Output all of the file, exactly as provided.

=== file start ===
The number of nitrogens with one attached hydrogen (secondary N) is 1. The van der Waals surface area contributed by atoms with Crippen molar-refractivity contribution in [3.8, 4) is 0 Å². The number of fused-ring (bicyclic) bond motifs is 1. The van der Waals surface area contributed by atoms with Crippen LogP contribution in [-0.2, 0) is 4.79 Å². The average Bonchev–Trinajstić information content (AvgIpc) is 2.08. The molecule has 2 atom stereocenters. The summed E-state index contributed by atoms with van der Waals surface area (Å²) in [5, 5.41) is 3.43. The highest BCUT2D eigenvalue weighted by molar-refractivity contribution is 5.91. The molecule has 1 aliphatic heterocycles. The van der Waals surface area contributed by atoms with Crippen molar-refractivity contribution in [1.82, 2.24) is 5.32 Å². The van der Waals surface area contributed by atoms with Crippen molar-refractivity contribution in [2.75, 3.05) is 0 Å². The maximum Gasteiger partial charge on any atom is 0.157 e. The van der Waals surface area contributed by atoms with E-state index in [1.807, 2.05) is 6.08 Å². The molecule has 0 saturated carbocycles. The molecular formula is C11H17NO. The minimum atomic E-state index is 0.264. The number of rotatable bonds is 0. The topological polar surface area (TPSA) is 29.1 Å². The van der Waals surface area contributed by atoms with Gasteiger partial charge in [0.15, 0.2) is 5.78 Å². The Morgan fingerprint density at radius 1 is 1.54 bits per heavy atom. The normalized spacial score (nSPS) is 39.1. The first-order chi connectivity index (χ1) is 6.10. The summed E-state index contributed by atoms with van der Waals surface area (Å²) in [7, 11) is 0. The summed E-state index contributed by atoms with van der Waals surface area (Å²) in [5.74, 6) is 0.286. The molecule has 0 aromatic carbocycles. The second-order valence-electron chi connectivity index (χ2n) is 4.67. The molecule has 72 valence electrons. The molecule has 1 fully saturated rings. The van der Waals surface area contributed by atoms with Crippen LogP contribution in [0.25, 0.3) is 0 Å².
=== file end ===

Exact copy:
The number of nitrogens with one attached hydrogen (secondary N) is 1. The van der Waals surface area contributed by atoms with Crippen molar-refractivity contribution in [3.8, 4) is 0 Å². The number of fused-ring (bicyclic) bond motifs is 1. The van der Waals surface area contributed by atoms with Crippen LogP contribution in [-0.2, 0) is 4.79 Å². The average Bonchev–Trinajstić information content (AvgIpc) is 2.08. The molecule has 2 atom stereocenters. The summed E-state index contributed by atoms with van der Waals surface area (Å²) in [5, 5.41) is 3.43. The highest BCUT2D eigenvalue weighted by molar-refractivity contribution is 5.91. The molecule has 1 aliphatic heterocycles. The van der Waals surface area contributed by atoms with Crippen molar-refractivity contribution in [1.82, 2.24) is 5.32 Å². The van der Waals surface area contributed by atoms with Crippen molar-refractivity contribution in [2.75, 3.05) is 0 Å². The maximum Gasteiger partial charge on any atom is 0.157 e. The van der Waals surface area contributed by atoms with E-state index in [1.807, 2.05) is 6.08 Å². The molecule has 0 saturated carbocycles. The molecular formula is C11H17NO. The minimum atomic E-state index is 0.264. The number of rotatable bonds is 0. The topological polar surface area (TPSA) is 29.1 Å². The van der Waals surface area contributed by atoms with Gasteiger partial charge in [0.15, 0.2) is 5.78 Å². The Morgan fingerprint density at radius 1 is 1.54 bits per heavy atom. The normalized spacial score (nSPS) is 39.1. The first-order chi connectivity index (χ1) is 6.10. The summed E-state index contributed by atoms with van der Waals surface area (Å²) in [7, 11) is 0. The summed E-state index contributed by atoms with van der Waals surface area (Å²) in [5.74, 6) is 0.286. The molecule has 0 aromatic carbocycles. The second-order valence-electron chi connectivity index (χ2n) is 4.67. The molecule has 72 valence electrons. The molecule has 1 fully saturated rings. The van der Waals surface area contributed by atoms with Crippen LogP contribution in [0.25, 0.3) is 0 Å².